The Trial and Death of Socrates: Four Dialogues Test | Mid-Book Test - Hard

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This test consists of 5 short answer questions, 10 short essay questions, and 1 (of 3) essay topics.

Short Answer Questions

1. What was the general opinion of God among the Greeks?

2. Why does the man bring something unusual into court?

3. Which topic is not among Socrates' dialogues?

4. What could have given Socrates a better verdict?

5. What did the man bring into court?

Short Essay Questions

1. Who is the young man referenced? Why does he take a journey? Who/What does he see? Why?

2. How does Socrates view his own brand of wisdom? What is it worth?

3. Why did Euthyphro visit Socrates? What crime has taken place?

4. Explain the collection of the Four Dialogues and which character they focus on the most.

5. Why does Socrates believe he was found guilty?

6. What is Socrates' advice to allies and supporters? How does Socrates view the trial's outcome?

7. Why is Socrates distressed when Euthyphro excuses himself?

8. What is the verdict in the case? What is Socrates' response?

9. Who often approached Socrates to gain valuable information and insight? What did they want to learn?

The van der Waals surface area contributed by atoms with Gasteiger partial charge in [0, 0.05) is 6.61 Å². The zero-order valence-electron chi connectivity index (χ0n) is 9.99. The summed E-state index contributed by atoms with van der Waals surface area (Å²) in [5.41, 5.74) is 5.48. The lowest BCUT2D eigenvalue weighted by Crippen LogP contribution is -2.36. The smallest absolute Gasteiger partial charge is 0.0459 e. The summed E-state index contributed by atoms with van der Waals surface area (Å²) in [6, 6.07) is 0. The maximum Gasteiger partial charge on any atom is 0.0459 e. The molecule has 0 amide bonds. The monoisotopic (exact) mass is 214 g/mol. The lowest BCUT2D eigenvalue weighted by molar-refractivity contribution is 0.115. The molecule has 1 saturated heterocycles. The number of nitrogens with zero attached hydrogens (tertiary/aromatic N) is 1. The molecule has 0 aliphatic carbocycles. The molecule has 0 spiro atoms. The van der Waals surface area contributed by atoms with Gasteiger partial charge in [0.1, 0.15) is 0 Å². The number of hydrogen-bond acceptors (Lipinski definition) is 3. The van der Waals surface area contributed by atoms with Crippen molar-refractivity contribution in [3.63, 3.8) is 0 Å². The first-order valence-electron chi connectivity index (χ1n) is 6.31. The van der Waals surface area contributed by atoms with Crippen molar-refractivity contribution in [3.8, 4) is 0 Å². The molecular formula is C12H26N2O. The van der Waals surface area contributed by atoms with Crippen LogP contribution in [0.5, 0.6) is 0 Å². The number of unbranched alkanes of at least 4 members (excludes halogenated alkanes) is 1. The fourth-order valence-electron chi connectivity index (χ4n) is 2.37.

10. How does Euthyphro reply to Socrates' question regarding the definition of piety?

Essay Topics

Write an essay for ONE of the following topics:

Essay Topic 1

There is a great deal of discussion about the soul. What is the main theme regarding the soul as it relates to morality? What proof is there that the soul exists? How does Socrates explain the soul? How is it possible that the soul can be incorruptible if the body is not beyond being corrupted? How can one stay pure while the other does not? What might cause the separation of the soul from the physical body? Can a soul be destroyed?

Essay Topic 2

Many scholars believe that The Trial and Death of Socrates: Four Dialogues by Plato was not only compiled by Plato, but in fact written by the student of Socrates. Discuss the possibility of Plato creating the work. Why would he have done it? How might Plato have used the dialogues to insert his own views? Might some of the views of Socrates have been altered, changed completely or eradicated? How would anyone know? When was The Trial and Death of Socrates: Four Dialogues by Plato published? How could it be authenticated? By whom?

Essay Topic 3

At one point in the Dialogues, Socrates says that he believes that no true philosopher should fear death. Why did Socrates make that statement? How relevant is it to the trial? Does Socrates consider himself to be a "true philosopher?" Who is not? If the true philosopher should not fear death, then what should one expect? What should one hope for in the afterlife? How does the choice of burial play into this theory?

(see the answer keys)

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